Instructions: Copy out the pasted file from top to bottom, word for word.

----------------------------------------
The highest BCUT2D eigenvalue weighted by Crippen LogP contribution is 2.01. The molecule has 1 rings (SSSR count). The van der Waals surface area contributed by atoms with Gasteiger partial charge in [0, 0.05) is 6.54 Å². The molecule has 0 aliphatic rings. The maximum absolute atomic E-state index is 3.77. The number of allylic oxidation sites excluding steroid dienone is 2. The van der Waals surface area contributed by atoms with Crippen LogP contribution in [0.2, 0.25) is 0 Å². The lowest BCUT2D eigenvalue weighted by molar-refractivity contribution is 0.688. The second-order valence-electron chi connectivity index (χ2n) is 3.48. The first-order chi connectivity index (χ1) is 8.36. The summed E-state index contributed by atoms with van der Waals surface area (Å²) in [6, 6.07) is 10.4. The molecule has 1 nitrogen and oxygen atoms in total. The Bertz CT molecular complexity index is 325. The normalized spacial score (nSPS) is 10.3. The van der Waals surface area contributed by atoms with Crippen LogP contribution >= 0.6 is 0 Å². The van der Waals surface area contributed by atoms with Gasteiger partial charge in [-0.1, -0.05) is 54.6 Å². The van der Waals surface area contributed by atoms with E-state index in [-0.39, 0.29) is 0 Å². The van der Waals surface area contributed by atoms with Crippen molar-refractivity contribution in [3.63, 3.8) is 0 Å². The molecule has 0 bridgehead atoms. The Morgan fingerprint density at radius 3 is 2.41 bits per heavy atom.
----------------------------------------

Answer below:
The highest BCUT2D eigenvalue weighted by Crippen LogP contribution is 2.01. The molecule has 1 rings (SSSR count). The van der Waals surface area contributed by atoms with Gasteiger partial charge in [0, 0.05) is 6.54 Å². The molecule has 0 aliphatic rings. The maximum absolute atomic E-state index is 3.77. The number of allylic oxidation sites excluding steroid dienone is 2. The van der Waals surface area contributed by atoms with Crippen LogP contribution in [0.2, 0.25) is 0 Å². The lowest BCUT2D eigenvalue weighted by molar-refractivity contribution is 0.688. The second-order valence-electron chi connectivity index (χ2n) is 3.48. The first-order chi connectivity index (χ1) is 8.36. The summed E-state index contributed by atoms with van der Waals surface area (Å²) in [6, 6.07) is 10.4. The molecule has 1 nitrogen and oxygen atoms in total. The Bertz CT molecular complexity index is 325. The normalized spacial score (nSPS) is 10.3. The van der Waals surface area contributed by atoms with Crippen LogP contribution >= 0.6 is 0 Å². The van der Waals surface area contributed by atoms with Gasteiger partial charge in [-0.1, -0.05) is 54.6 Å². The van der Waals surface area contributed by atoms with E-state index in [-0.39, 0.29) is 0 Å². The van der Waals surface area contributed by atoms with Crippen molar-refractivity contribution in [3.63, 3.8) is 0 Å². The molecule has 0 bridgehead atoms. The Morgan fingerprint density at radius 3 is 2.41 bits per heavy atom.